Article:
Friday, January 09, 2009

Native Plant Love

Focusing on rain gardens, leads a person to native plants. Deep roots keep the soil loose, respirotranspire water, live through times of less rain. Local insects find food in the garden.

Planting rain gardens, native plants make sense. For instance, the rain garden we planted in Redford Twp, Michigan this summer, right next to our award winning CSO (Combined Sewer Overflow). Native plants all, it was made as a demonstration garden. The city came in with backhoes, dug out compacted soil, replaced it with compost and peat.

I use only compost as a soil improver and replacer in my garden, as that is what I have handy. I don’t have a backhoe either, so dig little holes with a post hole digger, back fill with compost. I do have a lot of compacted soil.

The natives around our place are:

purple asters, started from seeds from a nursery in Northern Lower Michigan. They seed themselves generously. I knew they’d do well, as white asters plant themselves. If you live in an area that deer come to, they will keep these rather large plants trimmed. I have to trim them myself if I want them shorter than 3 ft high.

common milk weed, started itself in the driveway years ago. It spreads. Monarchs love it, I have begun using the seed pod gossamer as stuffing for winter garments, turns out the stuff is very warm. I had a party in 2004. A woman who attended told me a story about collecting milk weed seed pods during in WWII, when she was a child. Kapok, for life jackets came from the South Pacific; from countries that we were at war with, Indonesia, etc. Our country was cut off from our supply of Kapok. Creative solution was for the government to ask every citizen, children most especially, to collect milkweed pods and send them to Petoskey Michigan, where there was a plant for processing pods into life jackets for the Navy.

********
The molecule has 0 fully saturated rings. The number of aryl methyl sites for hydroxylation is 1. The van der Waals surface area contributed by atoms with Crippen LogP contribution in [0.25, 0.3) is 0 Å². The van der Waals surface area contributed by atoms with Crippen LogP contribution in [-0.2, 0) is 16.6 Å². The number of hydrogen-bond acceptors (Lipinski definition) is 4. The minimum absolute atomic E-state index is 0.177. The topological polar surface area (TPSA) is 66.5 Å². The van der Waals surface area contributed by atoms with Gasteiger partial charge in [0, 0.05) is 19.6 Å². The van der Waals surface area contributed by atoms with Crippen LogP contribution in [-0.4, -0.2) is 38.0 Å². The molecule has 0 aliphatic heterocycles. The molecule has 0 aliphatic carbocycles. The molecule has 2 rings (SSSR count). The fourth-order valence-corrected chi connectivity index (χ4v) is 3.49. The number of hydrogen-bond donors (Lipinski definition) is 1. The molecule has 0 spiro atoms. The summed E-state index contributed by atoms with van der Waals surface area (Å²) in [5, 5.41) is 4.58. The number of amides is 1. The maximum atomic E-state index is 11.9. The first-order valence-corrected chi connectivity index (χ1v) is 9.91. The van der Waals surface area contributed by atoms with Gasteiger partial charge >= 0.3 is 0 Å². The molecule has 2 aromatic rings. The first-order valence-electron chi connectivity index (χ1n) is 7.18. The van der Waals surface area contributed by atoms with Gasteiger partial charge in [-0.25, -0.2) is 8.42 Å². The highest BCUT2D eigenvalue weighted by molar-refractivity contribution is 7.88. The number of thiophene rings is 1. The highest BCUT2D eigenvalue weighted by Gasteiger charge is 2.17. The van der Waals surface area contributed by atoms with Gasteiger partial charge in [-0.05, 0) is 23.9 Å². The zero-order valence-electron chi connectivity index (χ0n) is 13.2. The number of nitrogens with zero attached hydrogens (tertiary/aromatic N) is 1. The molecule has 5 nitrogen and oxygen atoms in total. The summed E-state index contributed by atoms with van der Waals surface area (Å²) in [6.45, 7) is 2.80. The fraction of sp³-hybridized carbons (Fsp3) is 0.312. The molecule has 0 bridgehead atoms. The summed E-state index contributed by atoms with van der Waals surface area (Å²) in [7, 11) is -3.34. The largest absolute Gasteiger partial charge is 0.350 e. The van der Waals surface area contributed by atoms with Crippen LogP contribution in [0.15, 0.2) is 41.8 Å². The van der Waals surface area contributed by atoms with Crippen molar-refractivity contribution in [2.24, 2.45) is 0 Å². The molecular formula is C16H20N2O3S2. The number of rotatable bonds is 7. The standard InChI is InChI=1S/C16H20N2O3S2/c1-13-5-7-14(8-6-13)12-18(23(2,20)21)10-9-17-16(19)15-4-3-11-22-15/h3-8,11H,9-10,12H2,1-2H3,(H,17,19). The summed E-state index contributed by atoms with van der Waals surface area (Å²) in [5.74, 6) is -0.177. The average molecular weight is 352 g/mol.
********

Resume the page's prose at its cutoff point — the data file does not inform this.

echinacia and guillardia, birds love the seeds in winter.

native lobilia, blooms in fall.

catelpa- four trees down the hill, show good promise of competing with buckthorn, if I keep the buckthorn trimmed back.

Red oisier dogwood -down the hill it floods, but it is not wet enough in the summer, or sunny enough, for this pretty shrub, I’m thinking, as it is not doing well.

elderberry- I made flavored vinegar with the berries, have to get them before the birds do.


marsh mallow- self seeds. I like to keep it trimmed. I have not seen deer who come here to browse, only running past down the hill, so I have to do my own trimming.

Box- makes a nice foundation plant.

Button Bush, my friend got the seeds from Lake Orion, started them. The less than a foot high seedlings are still in my nursery, as I investigate suitable homes.


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